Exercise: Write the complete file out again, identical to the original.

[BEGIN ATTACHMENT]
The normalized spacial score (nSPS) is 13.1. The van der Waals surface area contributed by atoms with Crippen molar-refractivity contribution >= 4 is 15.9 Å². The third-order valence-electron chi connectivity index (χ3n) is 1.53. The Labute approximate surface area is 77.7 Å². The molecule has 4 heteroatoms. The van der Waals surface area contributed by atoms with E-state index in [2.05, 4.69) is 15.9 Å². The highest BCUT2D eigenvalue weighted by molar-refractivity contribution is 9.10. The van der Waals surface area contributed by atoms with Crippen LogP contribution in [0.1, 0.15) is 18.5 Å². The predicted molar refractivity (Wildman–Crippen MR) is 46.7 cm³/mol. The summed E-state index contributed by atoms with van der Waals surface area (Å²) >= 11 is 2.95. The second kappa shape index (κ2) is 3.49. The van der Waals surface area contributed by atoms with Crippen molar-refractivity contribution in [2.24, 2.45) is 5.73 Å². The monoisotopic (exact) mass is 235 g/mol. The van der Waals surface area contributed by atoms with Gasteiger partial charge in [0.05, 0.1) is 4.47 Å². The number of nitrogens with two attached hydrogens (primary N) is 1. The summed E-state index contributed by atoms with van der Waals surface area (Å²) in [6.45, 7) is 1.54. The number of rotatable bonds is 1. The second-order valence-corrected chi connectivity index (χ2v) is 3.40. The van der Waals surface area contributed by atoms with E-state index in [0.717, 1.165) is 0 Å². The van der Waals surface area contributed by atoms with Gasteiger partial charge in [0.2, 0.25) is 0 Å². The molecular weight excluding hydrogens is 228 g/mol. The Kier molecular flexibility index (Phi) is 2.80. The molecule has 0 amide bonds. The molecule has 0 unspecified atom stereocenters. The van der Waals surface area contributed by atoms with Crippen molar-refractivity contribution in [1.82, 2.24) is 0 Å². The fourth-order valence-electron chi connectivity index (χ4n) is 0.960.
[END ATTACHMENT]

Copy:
The normalized spacial score (nSPS) is 13.1. The van der Waals surface area contributed by atoms with Crippen molar-refractivity contribution >= 4 is 15.9 Å². The third-order valence-electron chi connectivity index (χ3n) is 1.53. The Labute approximate surface area is 77.7 Å². The molecule has 4 heteroatoms. The van der Waals surface area contributed by atoms with E-state index in [2.05, 4.69) is 15.9 Å². The highest BCUT2D eigenvalue weighted by molar-refractivity contribution is 9.10. The van der Waals surface area contributed by atoms with Crippen LogP contribution in [0.1, 0.15) is 18.5 Å². The predicted molar refractivity (Wildman–Crippen MR) is 46.7 cm³/mol. The summed E-state index contributed by atoms with van der Waals surface area (Å²) >= 11 is 2.95. The second kappa shape index (κ2) is 3.49. The van der Waals surface area contributed by atoms with Crippen molar-refractivity contribution in [2.24, 2.45) is 5.73 Å². The monoisotopic (exact) mass is 235 g/mol. The van der Waals surface area contributed by atoms with Gasteiger partial charge in [0.05, 0.1) is 4.47 Å². The number of nitrogens with two attached hydrogens (primary N) is 1. The summed E-state index contributed by atoms with van der Waals surface area (Å²) in [6.45, 7) is 1.54. The number of rotatable bonds is 1. The second-order valence-corrected chi connectivity index (χ2v) is 3.40. The van der Waals surface area contributed by atoms with E-state index in [0.717, 1.165) is 0 Å². The van der Waals surface area contributed by atoms with Gasteiger partial charge in [0.2, 0.25) is 0 Å². The molecular weight excluding hydrogens is 228 g/mol. The Kier molecular flexibility index (Phi) is 2.80. The molecule has 0 amide bonds. The molecule has 0 unspecified atom stereocenters. The van der Waals surface area contributed by atoms with Crippen molar-refractivity contribution in [1.82, 2.24) is 0 Å². The fourth-order valence-electron chi connectivity index (χ4n) is 0.960.